Even if you don’t end up in a camp, daily life is hellish. If you’re a woman, you might wake up every morning next to a stranger appointed by the government to replace your partner whom the police “disappeared” to a camp. Every morning before work, this minder will teach your family the state virtues of loyalty, ideological purity, and harmonious relations with the Communist Party. He’ll check on your progress by asking you questions, ensuring you haven’t been “infected” with what the government calls the “viruses of the mind” and the “three evils”: terrorism, separatism, and extremism.

After your morning indoctrination, you may hear a knock on the door. The local neighborhood watch official, appointed by the state to keep an eye on a block of ten homes, will check your house for “irregularities,” such as having more than three children or owning religious books. She may ask why you were late for work yesterday.

She’ll probably say that “the neighbors reported you.”

For the crime of forgetting to set the alarm, you must now report to the local police station for an interrogation, where you must explain the irregularity.

After her daily inspection, the neighborhood watch official scans a card against a device hoisted on your door. It indicates she has completed her survey.

Before work, if you drive to the gas station or the grocery store to grab something for dinner, at each place you go you scan your ID card at the entrance, in front of armed guards. After you scan it, a display next to the scanner shows the word “trustworthy,” meaning the government has declared you a good citizen, and you’ll be permitted entry.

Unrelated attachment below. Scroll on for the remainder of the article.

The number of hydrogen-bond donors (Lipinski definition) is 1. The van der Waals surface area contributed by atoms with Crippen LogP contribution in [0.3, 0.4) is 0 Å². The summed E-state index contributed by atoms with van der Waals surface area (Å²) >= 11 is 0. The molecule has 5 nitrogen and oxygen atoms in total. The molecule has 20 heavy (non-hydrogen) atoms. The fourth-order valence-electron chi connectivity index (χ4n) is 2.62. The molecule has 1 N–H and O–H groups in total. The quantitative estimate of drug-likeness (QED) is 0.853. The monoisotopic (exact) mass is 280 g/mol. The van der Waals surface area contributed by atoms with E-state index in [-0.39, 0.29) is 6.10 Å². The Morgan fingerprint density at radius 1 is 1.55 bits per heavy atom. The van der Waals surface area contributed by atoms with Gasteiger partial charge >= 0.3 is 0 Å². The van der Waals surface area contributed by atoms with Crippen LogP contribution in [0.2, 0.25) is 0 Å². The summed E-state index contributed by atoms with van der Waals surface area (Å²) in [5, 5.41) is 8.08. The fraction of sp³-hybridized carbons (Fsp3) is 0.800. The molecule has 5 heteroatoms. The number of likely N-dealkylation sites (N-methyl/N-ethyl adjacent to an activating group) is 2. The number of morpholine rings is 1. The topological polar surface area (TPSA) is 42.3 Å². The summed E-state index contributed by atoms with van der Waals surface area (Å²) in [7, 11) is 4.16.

A person who receives the notification “untrustworthy” is denied entry, and after a quick check of his statistical data records may face further problems. Maybe the facial recognition cameras caught him praying in a mosque. Or the cameras recorded him buying a six-pack of beer and the artificial intelligence (AI) suspects he has an alcohol problem. He may never know the reason. But everyone knows that any little hiccup can cause the state to lower your trustworthy ranking.

Police officers approach and question him. They double-check his identity on their smartphones with a program called the Integrated Joint Operations Platform, which consists of mass data the government has gathered on every citizen using millions of cameras, court records, and citizen spies, all of it processed by AI.

Under the “predictive policing program,” the AI determines he will commit a crime in the future and recommends sending him to a camp. The police officers concur. They take him away in their police car. He may return at some point after a period of “reeducation,” or he may never be seen again.